Shula said that Florida International will bring "an attack defense. They like to blitz. They like to play man coverage. They have a lot of speed on defense. They are ranked close to our defense nationally."

The Golden Panthers are coming off an open date that follows an unfortunate game in which Florida International and Miami were involved in a bench-clearing brawl. As a result, about a dozen and a half FIU players, including several starters, have been indefinitely suspended and will not play against Alabama.

The Bama coach noted that "We are not going to see their guys on tape. They may decide to continue to play aggressively or they may decide to be not so aggressive to lessen the possibility of giving up big plays. Schemewise, I would think they would do things similarly to what they have been doing. The difference is personnel. Some may be more aggressive. Techniques may be different. It is similar to preparing for a season-opening game."

Shula said, "We have to be concerned with us. We have to have a good first down so we don't have many long third downs. We have to be concerned with our own preparation. And then in the game we have to watch them and make any necessary adjustments."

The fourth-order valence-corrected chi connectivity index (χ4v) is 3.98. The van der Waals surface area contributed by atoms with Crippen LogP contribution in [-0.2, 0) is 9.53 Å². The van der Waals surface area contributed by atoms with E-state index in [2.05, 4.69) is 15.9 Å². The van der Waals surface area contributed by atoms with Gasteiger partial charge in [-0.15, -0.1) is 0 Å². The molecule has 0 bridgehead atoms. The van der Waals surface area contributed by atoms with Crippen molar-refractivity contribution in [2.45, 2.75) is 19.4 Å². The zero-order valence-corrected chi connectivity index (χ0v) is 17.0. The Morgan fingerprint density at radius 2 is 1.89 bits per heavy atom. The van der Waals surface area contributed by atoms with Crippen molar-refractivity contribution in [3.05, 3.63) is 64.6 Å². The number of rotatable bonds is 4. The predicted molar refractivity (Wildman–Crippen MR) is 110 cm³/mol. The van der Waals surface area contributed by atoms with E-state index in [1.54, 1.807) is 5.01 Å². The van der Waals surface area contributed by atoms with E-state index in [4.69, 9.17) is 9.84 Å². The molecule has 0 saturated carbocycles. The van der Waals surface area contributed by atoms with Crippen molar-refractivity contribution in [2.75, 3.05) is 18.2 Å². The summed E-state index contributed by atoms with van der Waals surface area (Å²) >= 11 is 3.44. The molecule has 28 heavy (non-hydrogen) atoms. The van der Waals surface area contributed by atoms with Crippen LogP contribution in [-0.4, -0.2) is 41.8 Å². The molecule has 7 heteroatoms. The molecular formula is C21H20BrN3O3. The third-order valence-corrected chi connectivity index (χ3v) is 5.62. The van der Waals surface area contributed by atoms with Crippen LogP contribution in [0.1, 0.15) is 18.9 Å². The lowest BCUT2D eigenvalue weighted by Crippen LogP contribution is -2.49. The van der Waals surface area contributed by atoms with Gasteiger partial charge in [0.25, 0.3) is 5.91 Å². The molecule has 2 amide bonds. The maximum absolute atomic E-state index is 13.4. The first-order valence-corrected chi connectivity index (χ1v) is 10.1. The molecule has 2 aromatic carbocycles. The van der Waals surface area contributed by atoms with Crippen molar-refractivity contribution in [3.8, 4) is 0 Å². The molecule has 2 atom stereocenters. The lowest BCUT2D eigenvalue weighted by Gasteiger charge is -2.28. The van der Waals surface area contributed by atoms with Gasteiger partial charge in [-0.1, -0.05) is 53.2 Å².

Shula said he had talked to his football team about the FIU-Miami brawl and about "restraint. It's a physical game, a violent game," Shula said. "But you have to control your temper. If a teammate begins to lose his temper, grab him and get him back to the huddle and get ready to go."

Shula will be coaching against a former comrade Saturday. Don Strock was a back-up quarterback for the Miami Dolphins under Shula's father, Don, when Mike was a high school student and parttime worker with the Dolphins. Mike Shula remembers Don Strock fondly.

Shula said, "I think it's always more fun to compete against somebody you have a lot of respect for. As far as Don Strock goes I've got a lot of respect for him just because he's very smart and he has a good way about him. He was probably one of the last guys that called his own plays, I know Bob Greise did and Peyton Manning does that now. I learned a lot from him–the mental part of the game and throwing the football mechanics. I still kind of coach those techniques today."